North West Wales

Appeal for return of pump that stops arsenic and lead

Parys Mountain
Image caption The area was once part of a copper mine employing 1,000 men, woman and children

Environmental health officers are appealing for the return of 'vital' equipment which stops harmful chemicals from entering the air at Penysarn near Amlwch, Anglesey.

The pump is used to keep settlement ponds, at the former copper mines of Parys Mountain, from drying up.

The water in the ponds help to keep arsenic and lead dust from entering the atmosphere.

Council officers said there is no immediate risk to health.

"There are no immediate risks to health to those living near the Henwaith Ponds," said principal environmental health officer with Anglesey council Huw Thomas.


"However, our studies have indicated that there may be some risk from breathing in dust from the ponds over a long period of time," he added.

Mr Thomas said that exposure to the chemicals is most likely to occur through direct contact with the ochre settlement ponds.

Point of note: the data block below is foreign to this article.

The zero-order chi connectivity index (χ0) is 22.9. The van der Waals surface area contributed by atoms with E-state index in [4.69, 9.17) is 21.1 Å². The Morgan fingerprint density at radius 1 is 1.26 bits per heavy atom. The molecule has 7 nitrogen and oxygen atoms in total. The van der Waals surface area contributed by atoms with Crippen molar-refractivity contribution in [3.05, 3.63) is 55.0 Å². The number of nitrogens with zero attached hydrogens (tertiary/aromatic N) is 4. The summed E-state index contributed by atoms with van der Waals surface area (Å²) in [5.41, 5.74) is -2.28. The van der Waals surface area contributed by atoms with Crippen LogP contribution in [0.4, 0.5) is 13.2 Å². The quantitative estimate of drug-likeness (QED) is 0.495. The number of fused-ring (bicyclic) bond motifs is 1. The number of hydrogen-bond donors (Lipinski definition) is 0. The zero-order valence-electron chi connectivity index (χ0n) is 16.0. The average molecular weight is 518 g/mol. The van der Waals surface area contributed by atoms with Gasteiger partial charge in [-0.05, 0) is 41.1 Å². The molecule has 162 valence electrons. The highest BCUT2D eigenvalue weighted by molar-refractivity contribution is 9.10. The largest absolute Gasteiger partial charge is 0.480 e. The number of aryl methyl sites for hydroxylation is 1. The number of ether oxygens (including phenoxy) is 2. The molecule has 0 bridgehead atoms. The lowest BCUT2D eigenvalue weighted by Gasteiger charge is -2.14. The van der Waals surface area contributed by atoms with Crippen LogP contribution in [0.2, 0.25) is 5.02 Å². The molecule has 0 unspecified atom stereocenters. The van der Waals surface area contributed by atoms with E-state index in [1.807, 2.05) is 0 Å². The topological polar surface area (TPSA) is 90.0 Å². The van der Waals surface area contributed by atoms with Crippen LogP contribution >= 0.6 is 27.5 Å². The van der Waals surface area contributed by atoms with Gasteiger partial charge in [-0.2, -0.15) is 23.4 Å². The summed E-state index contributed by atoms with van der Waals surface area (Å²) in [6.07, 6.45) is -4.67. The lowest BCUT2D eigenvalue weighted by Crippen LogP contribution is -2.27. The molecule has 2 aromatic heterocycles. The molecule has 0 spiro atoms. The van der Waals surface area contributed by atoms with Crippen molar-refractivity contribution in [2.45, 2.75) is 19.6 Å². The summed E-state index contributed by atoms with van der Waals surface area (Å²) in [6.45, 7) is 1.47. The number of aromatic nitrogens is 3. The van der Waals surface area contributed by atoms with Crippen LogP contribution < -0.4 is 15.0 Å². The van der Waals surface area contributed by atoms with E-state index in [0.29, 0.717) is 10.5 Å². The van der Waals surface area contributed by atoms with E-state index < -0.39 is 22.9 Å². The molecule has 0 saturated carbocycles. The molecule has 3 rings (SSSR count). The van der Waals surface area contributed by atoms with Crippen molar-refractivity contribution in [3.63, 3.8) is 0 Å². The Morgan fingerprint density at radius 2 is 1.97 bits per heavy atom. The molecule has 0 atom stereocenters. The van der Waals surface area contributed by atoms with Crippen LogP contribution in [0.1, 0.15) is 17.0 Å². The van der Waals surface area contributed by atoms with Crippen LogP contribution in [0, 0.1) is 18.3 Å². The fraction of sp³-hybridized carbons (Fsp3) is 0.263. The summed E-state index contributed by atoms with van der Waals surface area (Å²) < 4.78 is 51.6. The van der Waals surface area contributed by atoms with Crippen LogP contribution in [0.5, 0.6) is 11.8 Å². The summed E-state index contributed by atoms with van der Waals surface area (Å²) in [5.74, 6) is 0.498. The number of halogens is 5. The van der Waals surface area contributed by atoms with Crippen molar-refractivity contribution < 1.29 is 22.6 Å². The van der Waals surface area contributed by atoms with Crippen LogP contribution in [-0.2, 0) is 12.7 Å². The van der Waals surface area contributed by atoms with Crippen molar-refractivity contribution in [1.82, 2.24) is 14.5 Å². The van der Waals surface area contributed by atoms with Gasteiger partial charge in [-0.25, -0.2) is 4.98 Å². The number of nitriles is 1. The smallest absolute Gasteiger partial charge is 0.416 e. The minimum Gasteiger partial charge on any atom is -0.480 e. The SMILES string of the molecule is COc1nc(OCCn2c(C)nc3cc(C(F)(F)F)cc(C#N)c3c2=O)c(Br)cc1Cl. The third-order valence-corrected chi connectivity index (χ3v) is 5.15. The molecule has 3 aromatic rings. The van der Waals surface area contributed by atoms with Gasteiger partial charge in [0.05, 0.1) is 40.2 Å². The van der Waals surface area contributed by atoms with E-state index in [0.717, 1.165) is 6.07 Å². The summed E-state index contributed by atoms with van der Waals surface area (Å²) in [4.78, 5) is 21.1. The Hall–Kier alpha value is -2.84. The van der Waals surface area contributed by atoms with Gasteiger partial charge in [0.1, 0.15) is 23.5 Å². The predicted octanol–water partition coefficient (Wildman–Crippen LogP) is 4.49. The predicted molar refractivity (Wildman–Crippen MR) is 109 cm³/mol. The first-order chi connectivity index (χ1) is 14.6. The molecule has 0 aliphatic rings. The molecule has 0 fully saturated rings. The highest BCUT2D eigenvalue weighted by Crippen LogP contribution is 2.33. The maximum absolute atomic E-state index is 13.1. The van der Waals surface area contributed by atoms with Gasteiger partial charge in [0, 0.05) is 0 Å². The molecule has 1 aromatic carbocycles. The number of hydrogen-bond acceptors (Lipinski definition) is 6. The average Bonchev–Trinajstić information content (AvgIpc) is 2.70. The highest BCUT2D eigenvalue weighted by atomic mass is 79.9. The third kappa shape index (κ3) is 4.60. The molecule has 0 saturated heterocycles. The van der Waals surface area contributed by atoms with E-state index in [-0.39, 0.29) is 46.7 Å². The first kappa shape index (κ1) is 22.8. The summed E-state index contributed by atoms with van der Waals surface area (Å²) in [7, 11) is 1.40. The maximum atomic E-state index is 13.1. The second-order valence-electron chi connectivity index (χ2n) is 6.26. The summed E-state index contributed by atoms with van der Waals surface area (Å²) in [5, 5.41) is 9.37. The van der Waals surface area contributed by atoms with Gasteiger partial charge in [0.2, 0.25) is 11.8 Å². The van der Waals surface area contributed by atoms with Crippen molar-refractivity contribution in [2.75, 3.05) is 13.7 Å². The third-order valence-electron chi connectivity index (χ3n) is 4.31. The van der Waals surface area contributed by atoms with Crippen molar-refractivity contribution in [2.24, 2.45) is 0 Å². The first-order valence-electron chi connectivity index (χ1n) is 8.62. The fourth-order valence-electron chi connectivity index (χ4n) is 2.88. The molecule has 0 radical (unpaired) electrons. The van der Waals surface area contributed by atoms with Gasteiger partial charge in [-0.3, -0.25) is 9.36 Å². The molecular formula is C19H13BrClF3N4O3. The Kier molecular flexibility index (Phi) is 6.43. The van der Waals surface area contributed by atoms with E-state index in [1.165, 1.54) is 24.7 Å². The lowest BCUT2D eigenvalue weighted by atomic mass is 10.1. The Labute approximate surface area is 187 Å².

"But when the water dries up, the ochre dust that's left can get whipped up by the wind," he added.

The Parys copper mine on Anglesey was once the centre of industrial activity in Wales, employing more than 1,000 men, women and children at its height in the late 18th century.

Image caption The pump was stolen recently from the Henwaith settlement ponds

The former works left a moon-scape landscape, with arsenic and lead found in the ochre near Penysarn.

A team from the council, Environmental Agency, Countryside Council for Wales, Gwynedd Archaeological Trust, Amlwch Industrial Heritage Trust, Anglesey Mining and local residents had decided on the pump as a way to manage the problem.

"This pump is such a specialised piece of equipment that it really isn't much use to anyone else, as it will not run off normal mains electricity," said Mr Thomas.

He said that before the theft the pump was working well and keeping water circulating in the settlement ponds so that they could not dry up.

"I would urge those who took the pump to return it as soon as possible," he said.

"The theft leaves the project in jeopardy and increases the potential for people to come into contact with contaminants in the affected ponds."

He added that limited financial resources were available to the project and the theft places an "additional unnecessary burden" on the local authority.

Anyone with information about the whereabouts of the pump is asked to contact Huw Thomas at 01248 752823.

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